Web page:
I signed up for a free two-week trial of Napster recently, and my trial has just ended. I decided not to continue with the service, but I was intrigued by many of the comments I read in the Napster message boards while I was there. It seems that the two main arguments of those who support Napster are that iTunes users are stupid, and that Apple doesn’t offer choice like Napster does.
I wish I was kidding about the “stupid” part, but over and over I saw messages from people claiming that it would take an especially stupid person to buy an iPod, since you’d have to spend $10,000 to fill it up. They seem to be parroting the expensive marketing campaign; Napster’s CEO said prior to its launch that, “We’re going to be communicating to people that it’s stupid to buy an iPod.” What sort of service hopes to succeed in the market by calling their potential customers stupid? Anyway, $10,000. I’m pretty sure I’ve spent that much on music in my life, but I think I’m an exception. And yet iPods are flying off the shelves! How on earth are all of these people able to afford the $10,000 it takes to fill up an iPod?
The answer is that the iPod doesn’t just accept FairPlay-encoded AAC files, but can also store and play un-encrypted AAC files as well as MP3 files, so everybody can rip and transfer their entire existing CD collection before ever buying a single track from the iTunes Music Store. For that matter, people can load their iPods up with tracks they’ve pirated, or created themselves, or downloaded for free (Apple offers four free tracks per week, and many bands have free tracks available on their websites). I won’t say that nobody is buying 10,000 tracks from the iTMS, since I remember Apple reporting one person had bought twice that many, but most people have an existing music collection.
Which leaves choice. But what do they mean by choice? The general argument seems to be that an iPod limits you to the iTunes Music Store, and the iTunes Music Store limits you to the iPod. With Napster, however, you can use one of several different portable players from several different manufacturers, and with one of those players you can use music from Napster, or Wal-mart, or some other source. That sounds pretty good, right?
But choice is really more elusive than that. There is a choice of formats: While MP3 is the standard, online stores with major-label material are offering one of three protected formats: FairPlay-encoded AAC (from Apple), encrypted WMA (from Microsoft), or ATRAC (from Sony).
There is also choice in hardware, but it is closely related to the choice in formats. Nobody’s players but Sony’s plays ATRAC songs, and nobody’s players but Apple’s play FairPlay songs, and nobody’s players but Microsoft’s play WMA songs. Well, several different hardware manufacturers sell products licensed by Microsoft, and HP and Motorola sells products licensed by Apple, but those are generally the three choices: Sony, Apple, or Microsoft.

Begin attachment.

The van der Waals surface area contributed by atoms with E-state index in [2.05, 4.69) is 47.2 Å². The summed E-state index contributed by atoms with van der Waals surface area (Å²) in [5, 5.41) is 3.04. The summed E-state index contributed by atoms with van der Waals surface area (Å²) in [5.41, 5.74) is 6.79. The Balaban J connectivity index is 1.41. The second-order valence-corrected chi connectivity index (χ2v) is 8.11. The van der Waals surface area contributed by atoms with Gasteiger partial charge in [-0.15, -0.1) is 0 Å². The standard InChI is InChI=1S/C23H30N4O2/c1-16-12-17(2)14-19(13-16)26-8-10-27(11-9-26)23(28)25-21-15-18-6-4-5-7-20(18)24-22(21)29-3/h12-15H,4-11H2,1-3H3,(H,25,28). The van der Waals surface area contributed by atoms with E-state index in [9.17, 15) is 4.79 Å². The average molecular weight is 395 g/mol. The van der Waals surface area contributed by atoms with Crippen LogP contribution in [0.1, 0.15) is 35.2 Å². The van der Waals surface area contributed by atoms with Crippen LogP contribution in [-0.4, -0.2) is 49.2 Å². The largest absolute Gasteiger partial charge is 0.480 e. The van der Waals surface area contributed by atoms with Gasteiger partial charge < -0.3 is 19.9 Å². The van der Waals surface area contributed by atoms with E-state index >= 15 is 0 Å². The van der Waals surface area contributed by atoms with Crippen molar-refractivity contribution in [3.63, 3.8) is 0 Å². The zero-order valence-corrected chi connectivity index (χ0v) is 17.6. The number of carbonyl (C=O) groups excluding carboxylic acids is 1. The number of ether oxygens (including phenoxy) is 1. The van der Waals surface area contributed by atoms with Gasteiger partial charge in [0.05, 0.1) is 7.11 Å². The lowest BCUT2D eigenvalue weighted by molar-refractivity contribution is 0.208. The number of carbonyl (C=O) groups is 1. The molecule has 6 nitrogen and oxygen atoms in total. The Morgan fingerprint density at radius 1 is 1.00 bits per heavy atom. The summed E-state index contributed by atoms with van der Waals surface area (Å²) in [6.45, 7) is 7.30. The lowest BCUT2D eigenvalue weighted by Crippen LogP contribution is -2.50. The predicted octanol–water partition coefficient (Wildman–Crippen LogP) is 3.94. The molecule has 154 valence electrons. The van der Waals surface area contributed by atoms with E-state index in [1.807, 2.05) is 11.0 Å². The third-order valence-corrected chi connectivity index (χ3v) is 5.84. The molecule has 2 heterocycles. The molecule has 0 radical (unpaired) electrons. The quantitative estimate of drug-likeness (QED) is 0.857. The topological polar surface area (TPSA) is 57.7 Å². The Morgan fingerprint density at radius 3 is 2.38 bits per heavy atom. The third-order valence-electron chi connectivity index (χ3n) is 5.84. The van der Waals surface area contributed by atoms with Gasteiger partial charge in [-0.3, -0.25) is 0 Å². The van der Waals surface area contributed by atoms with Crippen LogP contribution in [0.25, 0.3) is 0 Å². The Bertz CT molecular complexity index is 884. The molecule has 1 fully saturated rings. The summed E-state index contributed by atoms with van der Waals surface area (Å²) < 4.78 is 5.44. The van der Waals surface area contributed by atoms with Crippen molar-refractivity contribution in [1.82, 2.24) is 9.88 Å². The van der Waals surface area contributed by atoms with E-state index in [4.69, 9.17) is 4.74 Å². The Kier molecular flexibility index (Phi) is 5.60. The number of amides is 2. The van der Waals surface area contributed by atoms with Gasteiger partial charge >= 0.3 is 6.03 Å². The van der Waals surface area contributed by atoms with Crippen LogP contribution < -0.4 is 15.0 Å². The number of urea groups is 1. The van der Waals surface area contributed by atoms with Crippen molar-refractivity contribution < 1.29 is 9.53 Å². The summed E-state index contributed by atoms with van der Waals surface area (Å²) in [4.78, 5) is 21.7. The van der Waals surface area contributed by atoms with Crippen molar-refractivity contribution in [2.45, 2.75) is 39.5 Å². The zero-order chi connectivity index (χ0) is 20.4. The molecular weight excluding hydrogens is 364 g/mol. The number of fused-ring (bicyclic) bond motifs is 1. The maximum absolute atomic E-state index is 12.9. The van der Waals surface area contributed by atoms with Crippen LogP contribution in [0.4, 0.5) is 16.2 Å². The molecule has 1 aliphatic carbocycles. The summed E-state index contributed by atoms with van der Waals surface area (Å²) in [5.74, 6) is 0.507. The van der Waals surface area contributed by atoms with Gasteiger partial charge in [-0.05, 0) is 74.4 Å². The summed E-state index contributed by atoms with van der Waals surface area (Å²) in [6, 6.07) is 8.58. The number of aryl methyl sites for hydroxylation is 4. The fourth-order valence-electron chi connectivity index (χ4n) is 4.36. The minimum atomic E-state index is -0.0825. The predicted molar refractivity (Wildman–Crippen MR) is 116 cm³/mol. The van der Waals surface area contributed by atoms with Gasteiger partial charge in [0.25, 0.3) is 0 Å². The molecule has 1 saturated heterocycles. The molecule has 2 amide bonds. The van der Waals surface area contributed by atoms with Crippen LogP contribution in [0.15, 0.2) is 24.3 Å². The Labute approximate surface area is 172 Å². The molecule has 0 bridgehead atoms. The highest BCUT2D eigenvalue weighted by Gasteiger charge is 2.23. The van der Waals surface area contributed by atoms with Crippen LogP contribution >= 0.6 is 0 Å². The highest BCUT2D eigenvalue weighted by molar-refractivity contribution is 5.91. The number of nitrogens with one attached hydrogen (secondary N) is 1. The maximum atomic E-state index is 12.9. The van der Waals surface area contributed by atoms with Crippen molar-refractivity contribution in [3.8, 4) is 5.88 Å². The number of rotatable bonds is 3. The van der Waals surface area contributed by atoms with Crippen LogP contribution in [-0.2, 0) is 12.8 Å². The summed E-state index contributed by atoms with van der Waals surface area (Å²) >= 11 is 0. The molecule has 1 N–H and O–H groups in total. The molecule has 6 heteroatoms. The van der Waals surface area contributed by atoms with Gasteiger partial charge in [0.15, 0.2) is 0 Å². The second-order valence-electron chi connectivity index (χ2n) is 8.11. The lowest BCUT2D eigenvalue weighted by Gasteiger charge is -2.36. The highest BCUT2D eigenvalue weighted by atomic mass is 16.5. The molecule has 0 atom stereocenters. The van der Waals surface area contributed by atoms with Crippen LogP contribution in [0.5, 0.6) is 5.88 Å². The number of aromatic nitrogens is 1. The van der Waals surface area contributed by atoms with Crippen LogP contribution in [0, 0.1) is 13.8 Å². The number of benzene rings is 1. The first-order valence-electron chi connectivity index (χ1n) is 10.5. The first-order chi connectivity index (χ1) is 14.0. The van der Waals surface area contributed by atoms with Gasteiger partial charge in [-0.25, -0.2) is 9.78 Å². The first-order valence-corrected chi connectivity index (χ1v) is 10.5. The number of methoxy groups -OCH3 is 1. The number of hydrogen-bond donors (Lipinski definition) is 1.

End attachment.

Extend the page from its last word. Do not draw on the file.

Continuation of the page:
Although a very minor point, there is also choice in software, and there just might be three people in the world to whom this really matters. I don’t know what programs support Sony’s ATRAC, but the only programs I know of that support Apple’s FairPlay are iTunes (for Mac and Windows) and VLC (with a little tweaking on non-Mac platforms, such as Linux). Microsoft’s WMA can be played with many different Windows applications, but apparently only on Windows. There is another factor in software choice, too. You can buy WMA tracks using several different software clients, each one tied to a specific vendor. Use the Napster client to buy tracks from Napster, iTunes to buy tracks from Apple, and so on. While it might at first seem like an advantage to be able to buy WMA music from more than one vendor, service restrictions tend to make that difficult, so it isn’t as much an advantage as it first appears.
There is also a choice of content. Some artists, labels, and even albums or songs are only available on one service. In my two-week trial, I didn’t find any artists that were available on Napster but not iTunes, but I did see a few “Napster exclusive” recordings, mostly live. There are also plenty of “iTunes exclusive” tracks, but unless you’ve got an extra-special hankering for one particular artist for whom you can’t find CDs as an alternative, this doesn’t seem to be much of an issue.
The biggest choice, from what I can see, is one of business model. Napster has bet everything on the idea that people want to rent music instead of buying it, while Apple stubbornly insists that people really want to own their music. There is actually a “Napster Light” service which essentially mirrors the ownership model of iTunes, the marketing for Napster focuses on the rental service. And really, since iTunes has the market locked up right now, a service is going to have to do something different to make a dent!
Head To Head
With iTunes, you pay nothing for the software, which happens to have been a popular music library program before the introduction of the iTunes Music Store. Using the iTunes software, you can browse and search and listen to 30-second samples of any song. If you want a full song, you pay 99 cents to download it and then it is yours. You can transfer it to your iPod, burn it to a CD, or share it with other computers on your home network. There are some limitations, but they are designed to affect very few people. In any case, since you can burn every track to CD and the re-import the tracks as MP3s or unprotected AAC or whatever you wish, you have real ownership of the track.
With Napster, you also pay nothing for the software, which was designed from the ground up to look and feel similar to the old Napster software, but has a few odd bugs in its “Library” section yet. They will undoubtedly be fixed soon, but they annoyed me last week. Using Napster Light, you can browse and search and listen to 30-second samples, just as with iTunes, and download a track for 99 cents for burning, just as with iTunes. The restrictions are actually a bit more restrictive, but since you can burn the track to CD, the difference doesn’t really matter.